Mississippi To End Conjugal Visits

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(Jackson, MS) The Mississippi Department of Corrections will no longer allow conjugal visits as of Feb. 1, 2014.

In a news release, MDOC Commissioner Christopher B. Epps said he is ending the privilege given to eligible, legally married individuals for budgetary reasons and the number of babies being born possibly as a result.

“There are costs associated with the staff’s time, having to escort inmates to and from the visitation facility, supervising personal hygiene and keeping up the infrastructure of the facility,” Epps said. “Then, even though we provide contraception, we have no idea how many women are getting pregnant only for the child to be raised by one parent.”

Only medium or minimum-custody inmates with an acceptable level of good behavior have been eligible to participate in the conjugal visit program.

Eligible inmates cannot have a rules violation report – a report written after a rule is broken – within the last six months.

Longtime jail chaplain Novella Smith Arnold of Memphis said Mississippi is bound to get an earful over it.

“They’re asking for a lot of problems,” she said. “If they did it, they had a reason to allow it. And all of a sudden to close shop?”

Arnold says such visits have always been problematic, and fears it will create a host of other problems.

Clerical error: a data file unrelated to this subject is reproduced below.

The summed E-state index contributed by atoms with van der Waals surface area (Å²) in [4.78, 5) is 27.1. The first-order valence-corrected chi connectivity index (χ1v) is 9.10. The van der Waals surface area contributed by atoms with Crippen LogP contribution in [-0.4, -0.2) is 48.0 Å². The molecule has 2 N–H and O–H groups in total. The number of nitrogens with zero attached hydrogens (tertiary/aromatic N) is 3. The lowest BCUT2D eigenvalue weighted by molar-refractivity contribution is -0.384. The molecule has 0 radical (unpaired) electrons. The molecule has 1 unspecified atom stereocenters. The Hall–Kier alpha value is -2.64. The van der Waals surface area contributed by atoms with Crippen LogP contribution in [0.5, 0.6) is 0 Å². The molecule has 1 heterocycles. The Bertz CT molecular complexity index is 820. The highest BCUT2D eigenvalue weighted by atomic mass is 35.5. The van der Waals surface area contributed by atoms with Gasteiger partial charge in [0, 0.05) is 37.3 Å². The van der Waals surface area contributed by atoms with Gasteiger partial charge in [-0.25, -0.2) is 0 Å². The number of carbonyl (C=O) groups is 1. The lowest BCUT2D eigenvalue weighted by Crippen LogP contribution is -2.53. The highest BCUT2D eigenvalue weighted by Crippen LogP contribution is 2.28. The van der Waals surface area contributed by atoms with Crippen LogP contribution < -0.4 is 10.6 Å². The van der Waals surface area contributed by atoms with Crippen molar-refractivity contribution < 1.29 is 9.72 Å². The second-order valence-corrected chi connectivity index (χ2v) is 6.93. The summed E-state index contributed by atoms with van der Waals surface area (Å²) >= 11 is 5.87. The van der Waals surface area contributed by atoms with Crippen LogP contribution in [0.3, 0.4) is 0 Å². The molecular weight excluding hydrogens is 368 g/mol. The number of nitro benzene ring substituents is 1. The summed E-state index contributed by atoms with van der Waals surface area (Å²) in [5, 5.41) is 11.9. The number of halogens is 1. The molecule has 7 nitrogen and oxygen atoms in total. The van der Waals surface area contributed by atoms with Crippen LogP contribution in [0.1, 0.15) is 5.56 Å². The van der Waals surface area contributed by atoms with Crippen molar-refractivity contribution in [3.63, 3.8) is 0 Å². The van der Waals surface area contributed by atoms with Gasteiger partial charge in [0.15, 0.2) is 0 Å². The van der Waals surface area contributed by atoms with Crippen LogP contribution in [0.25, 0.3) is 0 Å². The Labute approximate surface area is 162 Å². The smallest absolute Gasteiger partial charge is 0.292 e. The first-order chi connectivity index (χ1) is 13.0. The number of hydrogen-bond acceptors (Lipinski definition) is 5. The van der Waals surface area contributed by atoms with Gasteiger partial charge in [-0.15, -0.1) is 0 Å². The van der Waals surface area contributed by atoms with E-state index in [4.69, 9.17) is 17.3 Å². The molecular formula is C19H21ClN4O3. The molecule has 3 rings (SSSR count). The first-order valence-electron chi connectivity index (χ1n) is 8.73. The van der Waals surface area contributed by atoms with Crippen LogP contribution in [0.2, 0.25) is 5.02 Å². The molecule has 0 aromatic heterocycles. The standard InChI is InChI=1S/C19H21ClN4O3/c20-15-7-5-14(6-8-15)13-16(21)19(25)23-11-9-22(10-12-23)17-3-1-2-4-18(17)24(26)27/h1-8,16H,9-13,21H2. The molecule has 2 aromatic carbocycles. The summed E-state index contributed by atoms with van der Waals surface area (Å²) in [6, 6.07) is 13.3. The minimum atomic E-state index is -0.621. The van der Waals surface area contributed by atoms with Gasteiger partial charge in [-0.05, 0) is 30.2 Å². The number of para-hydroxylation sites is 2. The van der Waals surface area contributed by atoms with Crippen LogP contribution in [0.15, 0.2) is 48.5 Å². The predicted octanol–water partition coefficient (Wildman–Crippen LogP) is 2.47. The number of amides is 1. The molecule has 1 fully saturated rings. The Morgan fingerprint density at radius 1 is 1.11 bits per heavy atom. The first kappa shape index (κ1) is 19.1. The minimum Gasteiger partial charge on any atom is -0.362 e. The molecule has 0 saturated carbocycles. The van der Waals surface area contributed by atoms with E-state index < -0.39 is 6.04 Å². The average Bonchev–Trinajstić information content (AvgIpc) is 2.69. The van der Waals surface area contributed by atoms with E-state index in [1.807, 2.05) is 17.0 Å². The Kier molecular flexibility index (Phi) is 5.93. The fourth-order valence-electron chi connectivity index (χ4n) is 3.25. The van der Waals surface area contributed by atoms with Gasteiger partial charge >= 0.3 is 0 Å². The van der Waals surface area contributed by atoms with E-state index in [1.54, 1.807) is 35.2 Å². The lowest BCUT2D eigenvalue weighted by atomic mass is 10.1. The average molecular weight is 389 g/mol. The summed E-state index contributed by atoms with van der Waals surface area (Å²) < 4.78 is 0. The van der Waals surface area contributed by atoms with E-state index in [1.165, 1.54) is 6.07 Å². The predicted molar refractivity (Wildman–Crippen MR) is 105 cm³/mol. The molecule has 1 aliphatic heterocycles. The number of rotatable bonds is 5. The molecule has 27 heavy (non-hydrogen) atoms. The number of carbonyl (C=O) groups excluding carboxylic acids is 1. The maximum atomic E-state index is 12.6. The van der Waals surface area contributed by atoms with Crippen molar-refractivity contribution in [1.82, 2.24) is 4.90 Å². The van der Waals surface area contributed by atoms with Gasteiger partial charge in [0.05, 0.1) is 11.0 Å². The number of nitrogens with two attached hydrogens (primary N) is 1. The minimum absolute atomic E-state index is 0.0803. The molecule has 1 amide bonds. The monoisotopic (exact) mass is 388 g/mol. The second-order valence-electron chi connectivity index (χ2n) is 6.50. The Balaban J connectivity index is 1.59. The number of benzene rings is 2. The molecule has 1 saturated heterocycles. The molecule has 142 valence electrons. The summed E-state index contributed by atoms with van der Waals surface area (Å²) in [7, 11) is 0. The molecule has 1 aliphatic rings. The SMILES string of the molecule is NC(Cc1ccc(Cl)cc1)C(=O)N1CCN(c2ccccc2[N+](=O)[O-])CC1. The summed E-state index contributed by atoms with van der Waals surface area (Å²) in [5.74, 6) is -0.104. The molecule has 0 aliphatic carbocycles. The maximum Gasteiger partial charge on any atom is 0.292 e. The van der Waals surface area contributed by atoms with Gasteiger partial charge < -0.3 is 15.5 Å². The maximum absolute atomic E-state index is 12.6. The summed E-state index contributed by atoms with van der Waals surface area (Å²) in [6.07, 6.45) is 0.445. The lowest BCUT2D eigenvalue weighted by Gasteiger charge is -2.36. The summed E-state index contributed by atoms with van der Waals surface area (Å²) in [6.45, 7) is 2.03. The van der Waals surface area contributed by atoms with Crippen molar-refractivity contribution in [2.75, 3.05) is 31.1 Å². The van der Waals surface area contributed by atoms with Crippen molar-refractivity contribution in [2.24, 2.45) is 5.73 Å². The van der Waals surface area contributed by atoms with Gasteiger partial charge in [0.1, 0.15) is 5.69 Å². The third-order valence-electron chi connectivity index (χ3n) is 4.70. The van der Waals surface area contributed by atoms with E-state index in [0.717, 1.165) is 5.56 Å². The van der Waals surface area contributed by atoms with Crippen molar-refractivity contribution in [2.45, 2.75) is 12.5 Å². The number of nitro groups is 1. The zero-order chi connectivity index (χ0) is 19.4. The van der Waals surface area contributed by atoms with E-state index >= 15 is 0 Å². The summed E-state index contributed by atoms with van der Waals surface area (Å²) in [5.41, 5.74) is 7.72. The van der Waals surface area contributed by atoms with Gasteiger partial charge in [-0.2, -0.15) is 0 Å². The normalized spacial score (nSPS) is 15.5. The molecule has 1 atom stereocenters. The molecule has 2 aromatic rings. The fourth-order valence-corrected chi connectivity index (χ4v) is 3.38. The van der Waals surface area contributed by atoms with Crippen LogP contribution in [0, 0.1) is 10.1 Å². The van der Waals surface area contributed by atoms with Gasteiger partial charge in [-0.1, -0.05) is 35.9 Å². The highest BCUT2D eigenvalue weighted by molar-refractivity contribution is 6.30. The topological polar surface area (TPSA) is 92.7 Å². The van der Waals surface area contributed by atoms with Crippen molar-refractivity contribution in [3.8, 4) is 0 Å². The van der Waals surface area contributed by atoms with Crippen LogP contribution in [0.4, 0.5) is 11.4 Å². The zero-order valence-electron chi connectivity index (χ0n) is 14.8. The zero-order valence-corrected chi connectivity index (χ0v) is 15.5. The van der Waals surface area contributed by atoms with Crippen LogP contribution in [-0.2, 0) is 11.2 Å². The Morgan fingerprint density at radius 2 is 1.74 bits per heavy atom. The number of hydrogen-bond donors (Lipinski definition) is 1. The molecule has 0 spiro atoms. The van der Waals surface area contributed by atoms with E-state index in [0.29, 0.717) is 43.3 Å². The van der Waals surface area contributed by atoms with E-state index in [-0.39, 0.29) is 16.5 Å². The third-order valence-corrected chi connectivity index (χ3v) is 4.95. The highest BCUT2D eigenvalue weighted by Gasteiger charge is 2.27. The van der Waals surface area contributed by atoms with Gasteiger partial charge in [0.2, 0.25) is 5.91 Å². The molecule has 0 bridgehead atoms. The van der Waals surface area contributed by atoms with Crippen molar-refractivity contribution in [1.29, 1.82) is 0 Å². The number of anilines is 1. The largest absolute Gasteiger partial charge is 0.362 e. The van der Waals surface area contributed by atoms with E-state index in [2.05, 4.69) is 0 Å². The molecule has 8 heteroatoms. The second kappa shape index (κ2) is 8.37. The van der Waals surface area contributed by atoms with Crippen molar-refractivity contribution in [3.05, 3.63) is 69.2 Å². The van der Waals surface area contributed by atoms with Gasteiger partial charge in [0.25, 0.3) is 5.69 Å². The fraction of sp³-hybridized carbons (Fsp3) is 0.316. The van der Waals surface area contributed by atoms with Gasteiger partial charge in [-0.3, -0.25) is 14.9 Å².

Mississippi is one of only six states that allow conjugal visits, but the state corrections commissioner says he can’t afford to keep allowing them.

DeSoto Sheriff Bill Rasco calls the visits and unnecessary distraction and said, “(It’s an) extra cost to the taxpayers of the State of Mississippi when you have to hire all these special people.”

“I don’t think you need ’em,” he said. “If somebody’s committed a crime, he needs to pay for  is crime. He doesn’t have to have special privilege.’

But those who deal up close and personal with inmates say they believe stopping one problem will create another.

“They’re now gonna have an epidemic in the prison system there,” Arnold said.

In September, Epps ended the extended family visitation program.

Any conjugal visits that have already been scheduled between now and Feb. 1 will be allowed.

Of the more than 22,000 inmates, only 155 inmates were allowed conjugal visits in the last fiscal year. Visitation can be weekly, except on the fifth Saturdays and Sundays.

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